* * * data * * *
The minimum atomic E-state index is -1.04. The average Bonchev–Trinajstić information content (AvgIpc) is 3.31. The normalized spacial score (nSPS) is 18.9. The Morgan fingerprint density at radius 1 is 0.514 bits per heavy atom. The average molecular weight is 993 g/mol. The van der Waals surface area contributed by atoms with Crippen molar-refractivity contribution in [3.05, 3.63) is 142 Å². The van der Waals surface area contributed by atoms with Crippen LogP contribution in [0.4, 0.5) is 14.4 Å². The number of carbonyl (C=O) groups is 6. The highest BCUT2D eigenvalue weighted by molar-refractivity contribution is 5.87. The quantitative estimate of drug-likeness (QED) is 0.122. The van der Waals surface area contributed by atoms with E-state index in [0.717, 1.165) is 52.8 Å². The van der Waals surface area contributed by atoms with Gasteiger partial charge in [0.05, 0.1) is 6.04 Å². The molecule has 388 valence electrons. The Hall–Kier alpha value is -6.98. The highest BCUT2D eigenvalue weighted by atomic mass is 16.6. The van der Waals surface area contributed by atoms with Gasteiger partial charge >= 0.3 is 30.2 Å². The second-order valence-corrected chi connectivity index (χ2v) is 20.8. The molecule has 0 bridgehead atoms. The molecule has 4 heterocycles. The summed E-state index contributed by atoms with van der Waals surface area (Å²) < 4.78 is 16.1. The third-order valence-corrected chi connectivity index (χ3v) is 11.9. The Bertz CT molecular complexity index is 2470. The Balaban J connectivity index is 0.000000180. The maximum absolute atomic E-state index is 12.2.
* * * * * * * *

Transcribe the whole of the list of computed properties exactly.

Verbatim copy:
The minimum atomic E-state index is -1.04. The average Bonchev–Trinajstić information content (AvgIpc) is 3.31. The normalized spacial score (nSPS) is 18.9. The Morgan fingerprint density at radius 1 is 0.514 bits per heavy atom. The average molecular weight is 993 g/mol. The van der Waals surface area contributed by atoms with Crippen molar-refractivity contribution in [3.05, 3.63) is 142 Å². The van der Waals surface area contributed by atoms with Crippen LogP contribution in [0.4, 0.5) is 14.4 Å². The number of carbonyl (C=O) groups is 6. The highest BCUT2D eigenvalue weighted by molar-refractivity contribution is 5.87. The quantitative estimate of drug-likeness (QED) is 0.122. The van der Waals surface area contributed by atoms with E-state index in [0.717, 1.165) is 52.8 Å². The van der Waals surface area contributed by atoms with Gasteiger partial charge in [0.05, 0.1) is 6.04 Å². The molecule has 388 valence electrons. The Hall–Kier alpha value is -6.98. The highest BCUT2D eigenvalue weighted by atomic mass is 16.6. The van der Waals surface area contributed by atoms with Gasteiger partial charge >= 0.3 is 30.2 Å². The second-order valence-corrected chi connectivity index (χ2v) is 20.8. The molecule has 0 bridgehead atoms. The molecule has 4 heterocycles. The summed E-state index contributed by atoms with van der Waals surface area (Å²) < 4.78 is 16.1. The third-order valence-corrected chi connectivity index (χ3v) is 11.9. The Bertz CT molecular complexity index is 2470. The Balaban J connectivity index is 0.000000180. The maximum absolute atomic E-state index is 12.2.